An Obama administration plan to allow energy companies to search for oil off the Atlantic coast is drawing sharp criticism from advocates for marine life. At a rally in downtown Savannah Tuesday a coalition of environmental groups said, the proposal known as seismic air gun testing could destroy endangered right whales and sea turtles.
About 350,000 Georgia workers owe their jobs in some way to the Georgia ports. A report released by the University of Georgia says, 1-in-12 Georgia jobs is port-dependent. Critics say, the figures are inflated, counting every Wal-Mart greeter and store clerk as port-dependent since they work at a company that uses the ports.
Georgia and South Carolina lawmakers are applauding a deal to fund new East Coast port projects. Congress approved $460 million in port spending as part of a larger deal on the federal budget. But the deal doesn't mean Savannah's harbor deepening is automatically funded. Congress is making the ports compete for the money.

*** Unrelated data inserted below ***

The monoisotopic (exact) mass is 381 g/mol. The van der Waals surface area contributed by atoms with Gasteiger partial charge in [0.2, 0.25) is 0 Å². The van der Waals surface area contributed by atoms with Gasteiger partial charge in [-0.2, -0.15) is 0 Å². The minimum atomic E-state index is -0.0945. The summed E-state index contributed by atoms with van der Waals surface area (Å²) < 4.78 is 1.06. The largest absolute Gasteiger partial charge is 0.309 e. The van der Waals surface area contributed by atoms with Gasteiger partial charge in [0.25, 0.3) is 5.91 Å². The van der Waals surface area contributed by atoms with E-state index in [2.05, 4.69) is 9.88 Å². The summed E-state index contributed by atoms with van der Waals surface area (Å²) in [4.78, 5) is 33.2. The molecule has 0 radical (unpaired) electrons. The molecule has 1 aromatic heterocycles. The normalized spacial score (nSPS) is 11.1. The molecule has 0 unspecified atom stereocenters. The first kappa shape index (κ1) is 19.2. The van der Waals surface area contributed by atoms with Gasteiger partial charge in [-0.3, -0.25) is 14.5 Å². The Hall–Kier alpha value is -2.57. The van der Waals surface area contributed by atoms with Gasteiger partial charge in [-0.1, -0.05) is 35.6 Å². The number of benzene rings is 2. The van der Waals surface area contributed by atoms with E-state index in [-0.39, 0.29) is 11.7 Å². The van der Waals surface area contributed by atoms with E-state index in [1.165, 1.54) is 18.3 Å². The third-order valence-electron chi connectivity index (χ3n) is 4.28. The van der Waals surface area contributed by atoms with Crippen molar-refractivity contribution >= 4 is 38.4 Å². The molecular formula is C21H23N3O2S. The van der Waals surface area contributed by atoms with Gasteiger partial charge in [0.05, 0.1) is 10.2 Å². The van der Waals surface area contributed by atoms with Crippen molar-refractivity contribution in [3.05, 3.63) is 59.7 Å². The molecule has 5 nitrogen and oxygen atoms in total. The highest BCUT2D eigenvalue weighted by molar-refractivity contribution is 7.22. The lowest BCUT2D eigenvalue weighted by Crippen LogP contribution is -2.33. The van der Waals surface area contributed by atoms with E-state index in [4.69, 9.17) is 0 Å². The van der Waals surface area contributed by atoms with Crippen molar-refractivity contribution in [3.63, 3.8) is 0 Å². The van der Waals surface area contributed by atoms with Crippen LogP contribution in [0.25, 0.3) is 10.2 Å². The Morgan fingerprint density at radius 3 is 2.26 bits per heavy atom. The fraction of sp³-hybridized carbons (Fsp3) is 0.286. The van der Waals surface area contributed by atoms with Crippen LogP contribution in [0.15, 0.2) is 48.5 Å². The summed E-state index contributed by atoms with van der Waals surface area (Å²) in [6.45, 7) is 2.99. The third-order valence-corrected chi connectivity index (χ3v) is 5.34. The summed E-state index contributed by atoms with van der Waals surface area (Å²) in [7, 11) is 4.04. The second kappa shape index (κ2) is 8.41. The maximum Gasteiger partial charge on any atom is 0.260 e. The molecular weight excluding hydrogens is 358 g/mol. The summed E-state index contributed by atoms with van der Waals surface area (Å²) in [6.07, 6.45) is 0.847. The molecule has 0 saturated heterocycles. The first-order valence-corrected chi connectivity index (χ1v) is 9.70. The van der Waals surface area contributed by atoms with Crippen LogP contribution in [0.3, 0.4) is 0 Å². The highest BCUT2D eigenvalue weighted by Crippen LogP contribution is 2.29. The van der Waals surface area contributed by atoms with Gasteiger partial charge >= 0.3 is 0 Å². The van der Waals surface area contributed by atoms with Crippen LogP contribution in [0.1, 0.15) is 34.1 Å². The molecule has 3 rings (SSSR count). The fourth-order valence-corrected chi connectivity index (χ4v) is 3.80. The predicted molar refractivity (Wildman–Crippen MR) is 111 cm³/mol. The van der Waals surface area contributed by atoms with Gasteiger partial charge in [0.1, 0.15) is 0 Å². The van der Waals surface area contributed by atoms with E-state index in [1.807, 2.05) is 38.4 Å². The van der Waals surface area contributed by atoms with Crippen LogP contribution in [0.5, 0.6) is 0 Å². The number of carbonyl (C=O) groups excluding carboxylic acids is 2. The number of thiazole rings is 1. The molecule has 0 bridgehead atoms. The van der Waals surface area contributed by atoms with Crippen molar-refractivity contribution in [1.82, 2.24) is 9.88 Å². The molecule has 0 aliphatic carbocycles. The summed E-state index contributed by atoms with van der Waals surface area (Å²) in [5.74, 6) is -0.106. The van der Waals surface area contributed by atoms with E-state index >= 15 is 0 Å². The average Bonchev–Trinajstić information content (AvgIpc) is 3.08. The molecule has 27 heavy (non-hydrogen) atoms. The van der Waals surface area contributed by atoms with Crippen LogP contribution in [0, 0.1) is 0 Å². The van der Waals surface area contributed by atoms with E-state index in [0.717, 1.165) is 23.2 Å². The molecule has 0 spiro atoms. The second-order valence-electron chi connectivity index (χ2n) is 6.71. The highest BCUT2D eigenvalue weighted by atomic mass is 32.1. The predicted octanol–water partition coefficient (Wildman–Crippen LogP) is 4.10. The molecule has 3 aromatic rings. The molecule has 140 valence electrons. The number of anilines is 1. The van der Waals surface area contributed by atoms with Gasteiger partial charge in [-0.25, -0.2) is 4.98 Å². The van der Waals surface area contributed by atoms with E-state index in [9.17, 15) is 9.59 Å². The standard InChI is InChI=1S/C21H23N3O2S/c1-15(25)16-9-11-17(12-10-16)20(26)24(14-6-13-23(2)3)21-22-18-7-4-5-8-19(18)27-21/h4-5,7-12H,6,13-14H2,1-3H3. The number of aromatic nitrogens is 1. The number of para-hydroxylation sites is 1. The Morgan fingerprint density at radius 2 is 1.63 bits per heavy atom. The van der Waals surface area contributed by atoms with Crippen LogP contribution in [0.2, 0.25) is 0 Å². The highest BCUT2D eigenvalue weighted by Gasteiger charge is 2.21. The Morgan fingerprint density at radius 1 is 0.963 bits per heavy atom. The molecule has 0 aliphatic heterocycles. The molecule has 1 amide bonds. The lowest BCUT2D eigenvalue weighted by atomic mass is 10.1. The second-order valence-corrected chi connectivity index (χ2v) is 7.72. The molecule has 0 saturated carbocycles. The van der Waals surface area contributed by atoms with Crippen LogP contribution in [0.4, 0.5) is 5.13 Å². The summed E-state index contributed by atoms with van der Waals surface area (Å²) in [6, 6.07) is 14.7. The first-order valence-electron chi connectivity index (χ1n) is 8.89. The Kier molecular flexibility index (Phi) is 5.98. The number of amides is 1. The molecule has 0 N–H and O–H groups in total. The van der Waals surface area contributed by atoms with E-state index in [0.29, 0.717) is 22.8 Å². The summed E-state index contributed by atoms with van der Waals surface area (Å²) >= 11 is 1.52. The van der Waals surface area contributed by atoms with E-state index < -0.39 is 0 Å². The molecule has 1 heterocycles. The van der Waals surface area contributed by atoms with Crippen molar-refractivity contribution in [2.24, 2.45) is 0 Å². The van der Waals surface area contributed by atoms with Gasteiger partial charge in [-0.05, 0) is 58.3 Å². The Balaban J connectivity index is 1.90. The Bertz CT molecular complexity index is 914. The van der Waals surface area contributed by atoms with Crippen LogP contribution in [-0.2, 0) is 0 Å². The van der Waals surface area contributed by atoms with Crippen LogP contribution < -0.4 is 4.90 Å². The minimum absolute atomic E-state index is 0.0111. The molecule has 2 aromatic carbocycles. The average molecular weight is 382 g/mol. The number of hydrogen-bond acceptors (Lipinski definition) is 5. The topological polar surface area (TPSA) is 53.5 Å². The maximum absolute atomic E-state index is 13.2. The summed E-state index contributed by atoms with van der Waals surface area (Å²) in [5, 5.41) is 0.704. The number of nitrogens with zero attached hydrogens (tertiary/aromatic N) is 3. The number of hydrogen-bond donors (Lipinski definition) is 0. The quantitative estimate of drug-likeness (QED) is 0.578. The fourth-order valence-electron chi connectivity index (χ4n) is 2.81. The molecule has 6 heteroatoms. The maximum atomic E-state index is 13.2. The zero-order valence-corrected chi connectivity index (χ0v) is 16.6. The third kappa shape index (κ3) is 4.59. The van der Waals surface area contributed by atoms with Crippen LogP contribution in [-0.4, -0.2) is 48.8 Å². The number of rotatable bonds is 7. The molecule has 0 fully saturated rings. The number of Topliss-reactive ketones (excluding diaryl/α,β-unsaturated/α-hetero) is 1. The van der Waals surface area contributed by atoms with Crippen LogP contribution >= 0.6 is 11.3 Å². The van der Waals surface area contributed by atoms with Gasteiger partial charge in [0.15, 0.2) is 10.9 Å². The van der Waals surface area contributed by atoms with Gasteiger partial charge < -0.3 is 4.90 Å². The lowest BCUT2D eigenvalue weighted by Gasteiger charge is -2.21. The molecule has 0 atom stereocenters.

Georgia wants millions in federal dollars to deepen Savannah harbor. Georgia officials believe the project that has significance not just for the state, but for the whole nation. But other states want the money, too. Right now, however, the nation has no national strategy for determining where taxpayer dollars would be best spent.
A massive federal report on the half-billion-dollar harbor deepening project in Savannah doesn't examine the project's long-term impact on employment. Critics doubt the project will bring more jobs. Proponents say the link between the port and jobs is obvious.